Carolina Wrens are tiny birds! This wren is a multi-colored brown and buff bird with rusty-orange highlights. Carolina Wrens eat small insects and fruits. They enjoy pieces of nuts and seeds, too. This is only the second time I have seen a Carolina Wren here in my new neighborhood in the four months I have lived here in Florida.
I saw this wren sitting on a large shrub. The Carolina Wrens love to explore in bushes and in lower branches of trees. Being such a small bird, the Carolina Wren can fit in tight places between branches where it can hide. The Carolina Wrens are sometimes seen on porches. I had a pair nest in my hanging flower pots on my front porch back in Tennessee a couple of years ago. I took these pictures from my yard on July 1, 2013. Please click on the thumbnail image to see the larger photo. Enjoy!
The Carolina Wrens have been mostly active in my front yard but occasionally they will visit my backyard feeder. The pair that had built several nests in my planters may be still around as I saw a pair flit from hanging plant (now dry and nearly dead plant) to hanging plant on my front porch this morning. I have not yet taken a look at the planters for signs of eggs or a family. I have refrained from watering these plants due to the nests that they have in them. I think that a pair of these cinnamon and buff brown birds did raise at least one brood earlier this June. The Carolina Wrens love living right up close to houses. They are fond of eating insects and spiders. These Carolina Wrens are great singers and are very melodic but a little louder than many other birds. It surprises me that such a loud sound can come from such a tiny bird! I took these pictures on several days in the last couple of weeks. Please click on the thumbnail image to see the larger picture. Enjoy!
Carolina Wrens are in the process of building their nest in a hanging pot of Fuchsias on my front porch. This pair originally had intended to build the nest in a different pot of flowers also on the porch. I think that the original location was a bit busy for their liking. I watched yesterday as both birds made trip after trip with nest-building materials in their bills. It was interesting to see how quickly the birds made the flight across the yard and back to the pot with the plant where they are building their home. I will have to be very careful when watering that plant but at least if that Fuchsia flower plant dies, it won’t be up in front of my front door. I will be careful to try to disturb the birds as little as possible. I have read where Wrens are not shy about building nests on porches or other structures near where people live. Guess a cheery dry spot is a welcome place for prospective parents. I took these pictures from my front window on May 23, 2011. Please click on the thumbnail image to see the larger view. Enjoy!
There are several Carolina Wrens in my yards. These tiny cinnamon-brown and buff birds are so very cute! They seem to like being around close to people. They eat insects and some seeds. The Carolina Wren has a very sweet temperament. Yesterday, I noticed a Carolina Wren flitting around my front porch. I watched for a moment and to my amazement, saw the Carolina Wren fly up to one of my hanging pots of Fuchsia flowers and carefully place some dried grass and a couple of twigs into the pot. It is building a nest about three feet in front of my front door in that hanging plant! I will need to figure out a happy way to keep the plant alive without disturbing the nest. I will be quite careful about how I water that plant. It is hanging from the porch ceiling so I will have to stretch or stand on a step stool to water as I will want to see what I am doing. I will keep you all posted on this development. Please click on the thumbnail image to see the larger picture. Enjoy!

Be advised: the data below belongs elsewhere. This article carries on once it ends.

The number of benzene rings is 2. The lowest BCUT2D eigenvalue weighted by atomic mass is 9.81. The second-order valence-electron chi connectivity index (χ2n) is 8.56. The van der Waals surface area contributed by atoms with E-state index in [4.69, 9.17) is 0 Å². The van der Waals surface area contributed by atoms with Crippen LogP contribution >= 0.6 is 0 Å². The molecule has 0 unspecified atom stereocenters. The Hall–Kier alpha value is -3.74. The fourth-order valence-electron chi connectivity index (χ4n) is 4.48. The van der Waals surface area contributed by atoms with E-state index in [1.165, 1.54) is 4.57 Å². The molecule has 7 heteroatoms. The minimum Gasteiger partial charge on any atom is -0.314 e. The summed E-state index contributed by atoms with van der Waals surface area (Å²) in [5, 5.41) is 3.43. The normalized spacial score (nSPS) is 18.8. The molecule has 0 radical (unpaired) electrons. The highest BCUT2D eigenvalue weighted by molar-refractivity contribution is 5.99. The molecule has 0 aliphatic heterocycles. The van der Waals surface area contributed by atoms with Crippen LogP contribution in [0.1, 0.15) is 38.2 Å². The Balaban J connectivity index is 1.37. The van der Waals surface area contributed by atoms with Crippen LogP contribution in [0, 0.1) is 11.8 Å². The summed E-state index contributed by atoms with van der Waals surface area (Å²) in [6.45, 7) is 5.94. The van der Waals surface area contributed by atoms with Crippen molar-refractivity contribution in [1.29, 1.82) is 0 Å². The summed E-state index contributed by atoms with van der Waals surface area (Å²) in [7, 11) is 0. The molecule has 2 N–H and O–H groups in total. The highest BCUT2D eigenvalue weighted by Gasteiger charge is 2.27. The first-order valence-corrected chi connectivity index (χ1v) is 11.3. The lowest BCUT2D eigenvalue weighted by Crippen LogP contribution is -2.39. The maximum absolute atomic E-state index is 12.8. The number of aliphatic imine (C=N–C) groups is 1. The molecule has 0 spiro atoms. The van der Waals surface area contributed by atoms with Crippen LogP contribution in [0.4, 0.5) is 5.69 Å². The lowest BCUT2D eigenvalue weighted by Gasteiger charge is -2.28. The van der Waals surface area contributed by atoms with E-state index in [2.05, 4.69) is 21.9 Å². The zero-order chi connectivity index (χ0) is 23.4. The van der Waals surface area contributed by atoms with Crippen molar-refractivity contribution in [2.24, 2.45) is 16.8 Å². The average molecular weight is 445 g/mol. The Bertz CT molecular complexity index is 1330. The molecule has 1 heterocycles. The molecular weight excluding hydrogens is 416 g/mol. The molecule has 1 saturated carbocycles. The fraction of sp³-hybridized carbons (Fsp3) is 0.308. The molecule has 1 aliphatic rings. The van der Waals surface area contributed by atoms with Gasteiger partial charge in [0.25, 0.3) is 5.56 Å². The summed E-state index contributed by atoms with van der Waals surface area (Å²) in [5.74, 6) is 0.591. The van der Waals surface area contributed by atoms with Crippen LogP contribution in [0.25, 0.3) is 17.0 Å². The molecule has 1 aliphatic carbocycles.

P.S. Because of the Sunday outbreak of tornadoes in Missouri, especially so in Joplin, I am once again encouraging readers to donate (even a modest amount is appreciated) to the American Red Cross for disaster relief (tornadoes and flooding). Many thanks!
Carolina Wrens have been flitting here and there in my yards, on my porch and on my deck. They are attractive little oval-shaped, cinnamon and rust brown colored birds. The Carolina Wren is close in looks to the Winter Wren and also to the House Wren. The Carolina Wren enjoys eating from the ground and does like the smaller bird seed that I have been putting out. The Wrens also will eat insects. The Wrens seems to be content being around the house area and don’t seem too unhappy when I am outside near them. I think that the Carolina Wren is a winter visitor here as I had not seen it around in the late spring or summer. I think that the Carolina Wren is a beautiful bird and I was happy to have it visit here. These pictures were taken on 1-19-11. Please click on the thumbnail version to see the larger picture. Enjoy!
There have been some very different songbirds visiting my yards in the past several days! I have seen a Brown Creeper on the Oak tree trunks that behaves much like the White-Breasted Nuthatches do. I also have seen an Eastern Towhee for the first time. The Eastern Towhee has a black head, a light cinnamon orange-brown body with white accents. The petite Carolina Wren is another beautiful bird with a cinnamon body and buff to tan accents. That little bird is very oval in shape with long tail feathers. The Dark-Eyed Junco is a dark charcoal grey smaller bird that has pinkish feet and a pinkish bill. It is inquisitive and behaves in a manner similar to a sparrow. The Dark-Eyed Junco does not seem to like using the bird feeder but prefers to browse on the ground. All of these birds are interesting and different winter visitors here! I took these pictures on 12-23-10, and 12-24-10 in my yards. Please click on the thumbnail image to see the larger picture. Enjoy!